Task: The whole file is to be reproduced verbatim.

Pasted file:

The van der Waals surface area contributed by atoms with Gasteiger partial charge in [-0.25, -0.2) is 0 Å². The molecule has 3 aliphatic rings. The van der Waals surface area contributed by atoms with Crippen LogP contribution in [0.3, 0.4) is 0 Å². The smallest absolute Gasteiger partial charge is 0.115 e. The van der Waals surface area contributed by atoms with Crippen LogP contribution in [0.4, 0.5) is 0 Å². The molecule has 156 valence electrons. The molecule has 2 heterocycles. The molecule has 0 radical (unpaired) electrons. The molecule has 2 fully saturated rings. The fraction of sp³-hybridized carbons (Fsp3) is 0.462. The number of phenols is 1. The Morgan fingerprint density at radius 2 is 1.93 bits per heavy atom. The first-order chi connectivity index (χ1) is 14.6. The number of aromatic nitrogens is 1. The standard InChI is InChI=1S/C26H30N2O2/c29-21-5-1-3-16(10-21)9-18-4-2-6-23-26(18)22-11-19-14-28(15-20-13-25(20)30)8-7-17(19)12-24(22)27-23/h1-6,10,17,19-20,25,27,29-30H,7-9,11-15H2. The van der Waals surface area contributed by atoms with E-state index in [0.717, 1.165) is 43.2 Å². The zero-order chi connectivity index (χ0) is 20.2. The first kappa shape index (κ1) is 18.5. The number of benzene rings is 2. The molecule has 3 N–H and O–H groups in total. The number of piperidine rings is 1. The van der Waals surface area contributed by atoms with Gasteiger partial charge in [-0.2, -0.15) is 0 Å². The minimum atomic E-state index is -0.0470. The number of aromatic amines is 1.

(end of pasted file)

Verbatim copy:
The van der Waals surface area contributed by atoms with Gasteiger partial charge in [-0.25, -0.2) is 0 Å². The molecule has 3 aliphatic rings. The van der Waals surface area contributed by atoms with Crippen LogP contribution in [0.3, 0.4) is 0 Å². The smallest absolute Gasteiger partial charge is 0.115 e. The van der Waals surface area contributed by atoms with Crippen LogP contribution in [0.4, 0.5) is 0 Å². The molecule has 156 valence electrons. The molecule has 2 heterocycles. The molecule has 0 radical (unpaired) electrons. The molecule has 2 fully saturated rings. The fraction of sp³-hybridized carbons (Fsp3) is 0.462. The number of phenols is 1. The Morgan fingerprint density at radius 2 is 1.93 bits per heavy atom. The first-order chi connectivity index (χ1) is 14.6. The number of aromatic nitrogens is 1. The standard InChI is InChI=1S/C26H30N2O2/c29-21-5-1-3-16(10-21)9-18-4-2-6-23-26(18)22-11-19-14-28(15-20-13-25(20)30)8-7-17(19)12-24(22)27-23/h1-6,10,17,19-20,25,27,29-30H,7-9,11-15H2. The van der Waals surface area contributed by atoms with E-state index in [0.717, 1.165) is 43.2 Å². The zero-order chi connectivity index (χ0) is 20.2. The first kappa shape index (κ1) is 18.5. The number of benzene rings is 2. The molecule has 3 N–H and O–H groups in total. The number of piperidine rings is 1. The van der Waals surface area contributed by atoms with Gasteiger partial charge in [-0.2, -0.15) is 0 Å². The minimum atomic E-state index is -0.0470. The number of aromatic amines is 1.